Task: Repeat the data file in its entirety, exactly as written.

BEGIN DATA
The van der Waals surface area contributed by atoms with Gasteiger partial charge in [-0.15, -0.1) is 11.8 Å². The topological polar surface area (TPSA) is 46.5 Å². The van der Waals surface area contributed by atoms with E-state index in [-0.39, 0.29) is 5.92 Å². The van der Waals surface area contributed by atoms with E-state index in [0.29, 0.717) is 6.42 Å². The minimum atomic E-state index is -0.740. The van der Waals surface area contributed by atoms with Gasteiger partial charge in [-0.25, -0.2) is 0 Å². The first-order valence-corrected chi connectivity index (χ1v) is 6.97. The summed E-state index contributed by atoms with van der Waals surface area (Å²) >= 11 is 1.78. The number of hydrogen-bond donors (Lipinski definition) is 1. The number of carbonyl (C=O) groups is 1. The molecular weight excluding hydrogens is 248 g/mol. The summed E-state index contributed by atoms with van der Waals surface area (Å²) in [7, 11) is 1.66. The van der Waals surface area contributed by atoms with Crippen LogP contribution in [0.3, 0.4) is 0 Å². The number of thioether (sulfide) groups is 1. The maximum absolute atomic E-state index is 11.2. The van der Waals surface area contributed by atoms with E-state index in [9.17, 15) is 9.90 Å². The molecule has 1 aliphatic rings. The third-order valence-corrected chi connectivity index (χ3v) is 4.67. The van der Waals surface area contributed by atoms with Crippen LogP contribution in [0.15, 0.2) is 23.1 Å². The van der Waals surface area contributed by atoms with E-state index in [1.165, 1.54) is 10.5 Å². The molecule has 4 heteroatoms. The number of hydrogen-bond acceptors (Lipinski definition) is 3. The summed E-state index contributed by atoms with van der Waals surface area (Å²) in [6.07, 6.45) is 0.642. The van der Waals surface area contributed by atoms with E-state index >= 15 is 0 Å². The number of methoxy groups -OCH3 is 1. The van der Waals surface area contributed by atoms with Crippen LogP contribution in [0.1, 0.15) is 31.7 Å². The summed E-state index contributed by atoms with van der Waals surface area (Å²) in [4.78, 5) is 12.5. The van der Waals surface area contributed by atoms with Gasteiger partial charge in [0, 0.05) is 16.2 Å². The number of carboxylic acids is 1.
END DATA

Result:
The van der Waals surface area contributed by atoms with Gasteiger partial charge in [-0.15, -0.1) is 11.8 Å². The topological polar surface area (TPSA) is 46.5 Å². The van der Waals surface area contributed by atoms with E-state index in [-0.39, 0.29) is 5.92 Å². The van der Waals surface area contributed by atoms with E-state index in [0.29, 0.717) is 6.42 Å². The minimum atomic E-state index is -0.740. The van der Waals surface area contributed by atoms with Gasteiger partial charge in [-0.25, -0.2) is 0 Å². The first-order valence-corrected chi connectivity index (χ1v) is 6.97. The summed E-state index contributed by atoms with van der Waals surface area (Å²) >= 11 is 1.78. The number of hydrogen-bond donors (Lipinski definition) is 1. The number of carbonyl (C=O) groups is 1. The molecular weight excluding hydrogens is 248 g/mol. The summed E-state index contributed by atoms with van der Waals surface area (Å²) in [7, 11) is 1.66. The van der Waals surface area contributed by atoms with Crippen LogP contribution in [0.3, 0.4) is 0 Å². The number of thioether (sulfide) groups is 1. The maximum absolute atomic E-state index is 11.2. The van der Waals surface area contributed by atoms with E-state index in [9.17, 15) is 9.90 Å². The molecule has 1 aliphatic rings. The third-order valence-corrected chi connectivity index (χ3v) is 4.67. The van der Waals surface area contributed by atoms with Crippen LogP contribution in [0.15, 0.2) is 23.1 Å². The van der Waals surface area contributed by atoms with E-state index in [1.165, 1.54) is 10.5 Å². The molecule has 4 heteroatoms. The number of hydrogen-bond acceptors (Lipinski definition) is 3. The summed E-state index contributed by atoms with van der Waals surface area (Å²) in [6.07, 6.45) is 0.642. The van der Waals surface area contributed by atoms with E-state index >= 15 is 0 Å². The number of methoxy groups -OCH3 is 1. The van der Waals surface area contributed by atoms with Crippen LogP contribution in [0.1, 0.15) is 31.7 Å². The summed E-state index contributed by atoms with van der Waals surface area (Å²) in [4.78, 5) is 12.5. The van der Waals surface area contributed by atoms with Gasteiger partial charge in [0, 0.05) is 16.2 Å². The number of carboxylic acids is 1.